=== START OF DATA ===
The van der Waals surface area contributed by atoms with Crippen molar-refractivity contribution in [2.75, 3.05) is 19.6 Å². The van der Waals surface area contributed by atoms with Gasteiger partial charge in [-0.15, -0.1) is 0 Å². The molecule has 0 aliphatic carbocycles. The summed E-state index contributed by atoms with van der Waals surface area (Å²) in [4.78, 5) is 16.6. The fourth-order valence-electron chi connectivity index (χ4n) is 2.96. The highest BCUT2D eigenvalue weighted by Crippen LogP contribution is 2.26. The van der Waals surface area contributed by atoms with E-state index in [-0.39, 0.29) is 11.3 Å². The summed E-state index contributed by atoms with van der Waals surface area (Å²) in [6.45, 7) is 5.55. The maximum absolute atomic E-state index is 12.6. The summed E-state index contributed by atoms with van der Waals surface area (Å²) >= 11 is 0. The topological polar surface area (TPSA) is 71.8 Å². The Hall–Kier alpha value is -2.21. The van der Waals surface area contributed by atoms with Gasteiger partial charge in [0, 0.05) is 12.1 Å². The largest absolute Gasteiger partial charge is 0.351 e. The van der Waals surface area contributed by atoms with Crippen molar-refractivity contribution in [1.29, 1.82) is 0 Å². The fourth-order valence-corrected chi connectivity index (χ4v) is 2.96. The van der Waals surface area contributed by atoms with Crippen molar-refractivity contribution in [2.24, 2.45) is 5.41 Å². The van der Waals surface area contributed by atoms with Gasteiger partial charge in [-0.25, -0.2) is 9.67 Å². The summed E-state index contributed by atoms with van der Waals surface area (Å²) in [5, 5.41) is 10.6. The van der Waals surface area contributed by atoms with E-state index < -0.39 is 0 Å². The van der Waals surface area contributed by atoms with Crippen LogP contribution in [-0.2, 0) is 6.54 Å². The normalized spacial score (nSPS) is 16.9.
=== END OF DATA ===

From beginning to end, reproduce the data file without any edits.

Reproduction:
The van der Waals surface area contributed by atoms with Crippen molar-refractivity contribution in [2.75, 3.05) is 19.6 Å². The van der Waals surface area contributed by atoms with Gasteiger partial charge in [-0.15, -0.1) is 0 Å². The molecule has 0 aliphatic carbocycles. The summed E-state index contributed by atoms with van der Waals surface area (Å²) in [4.78, 5) is 16.6. The fourth-order valence-electron chi connectivity index (χ4n) is 2.96. The highest BCUT2D eigenvalue weighted by Crippen LogP contribution is 2.26. The van der Waals surface area contributed by atoms with E-state index in [-0.39, 0.29) is 11.3 Å². The summed E-state index contributed by atoms with van der Waals surface area (Å²) in [6.45, 7) is 5.55. The maximum absolute atomic E-state index is 12.6. The summed E-state index contributed by atoms with van der Waals surface area (Å²) >= 11 is 0. The topological polar surface area (TPSA) is 71.8 Å². The Hall–Kier alpha value is -2.21. The van der Waals surface area contributed by atoms with Gasteiger partial charge in [0, 0.05) is 12.1 Å². The largest absolute Gasteiger partial charge is 0.351 e. The van der Waals surface area contributed by atoms with Crippen molar-refractivity contribution in [1.29, 1.82) is 0 Å². The fourth-order valence-corrected chi connectivity index (χ4v) is 2.96. The van der Waals surface area contributed by atoms with Crippen molar-refractivity contribution in [2.24, 2.45) is 5.41 Å². The van der Waals surface area contributed by atoms with Gasteiger partial charge in [-0.25, -0.2) is 9.67 Å². The summed E-state index contributed by atoms with van der Waals surface area (Å²) in [5, 5.41) is 10.6. The van der Waals surface area contributed by atoms with E-state index < -0.39 is 0 Å². The van der Waals surface area contributed by atoms with Crippen LogP contribution in [-0.2, 0) is 6.54 Å². The normalized spacial score (nSPS) is 16.9.